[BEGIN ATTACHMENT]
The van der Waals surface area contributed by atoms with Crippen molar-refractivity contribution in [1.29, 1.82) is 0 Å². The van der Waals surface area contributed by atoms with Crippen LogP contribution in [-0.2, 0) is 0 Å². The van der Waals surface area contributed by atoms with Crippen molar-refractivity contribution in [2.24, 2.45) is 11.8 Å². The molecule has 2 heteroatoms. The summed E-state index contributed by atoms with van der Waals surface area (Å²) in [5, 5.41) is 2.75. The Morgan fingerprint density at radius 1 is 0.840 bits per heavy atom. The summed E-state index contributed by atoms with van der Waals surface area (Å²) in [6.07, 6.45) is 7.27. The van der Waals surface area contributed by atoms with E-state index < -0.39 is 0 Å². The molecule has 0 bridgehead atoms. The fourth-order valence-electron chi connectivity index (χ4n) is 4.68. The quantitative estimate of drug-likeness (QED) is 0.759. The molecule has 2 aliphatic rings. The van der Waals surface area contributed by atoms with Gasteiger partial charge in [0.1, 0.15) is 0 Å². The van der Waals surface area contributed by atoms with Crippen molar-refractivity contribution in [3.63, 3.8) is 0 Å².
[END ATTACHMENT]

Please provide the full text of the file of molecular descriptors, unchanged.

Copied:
The van der Waals surface area contributed by atoms with Crippen molar-refractivity contribution in [1.29, 1.82) is 0 Å². The van der Waals surface area contributed by atoms with Crippen LogP contribution in [-0.2, 0) is 0 Å². The van der Waals surface area contributed by atoms with Crippen molar-refractivity contribution in [2.24, 2.45) is 11.8 Å². The molecule has 2 heteroatoms. The summed E-state index contributed by atoms with van der Waals surface area (Å²) in [5, 5.41) is 2.75. The Morgan fingerprint density at radius 1 is 0.840 bits per heavy atom. The summed E-state index contributed by atoms with van der Waals surface area (Å²) in [6.07, 6.45) is 7.27. The van der Waals surface area contributed by atoms with E-state index < -0.39 is 0 Å². The molecule has 0 bridgehead atoms. The fourth-order valence-electron chi connectivity index (χ4n) is 4.68. The quantitative estimate of drug-likeness (QED) is 0.759. The molecule has 2 aliphatic rings. The van der Waals surface area contributed by atoms with Gasteiger partial charge in [0.1, 0.15) is 0 Å². The van der Waals surface area contributed by atoms with Crippen molar-refractivity contribution in [3.63, 3.8) is 0 Å².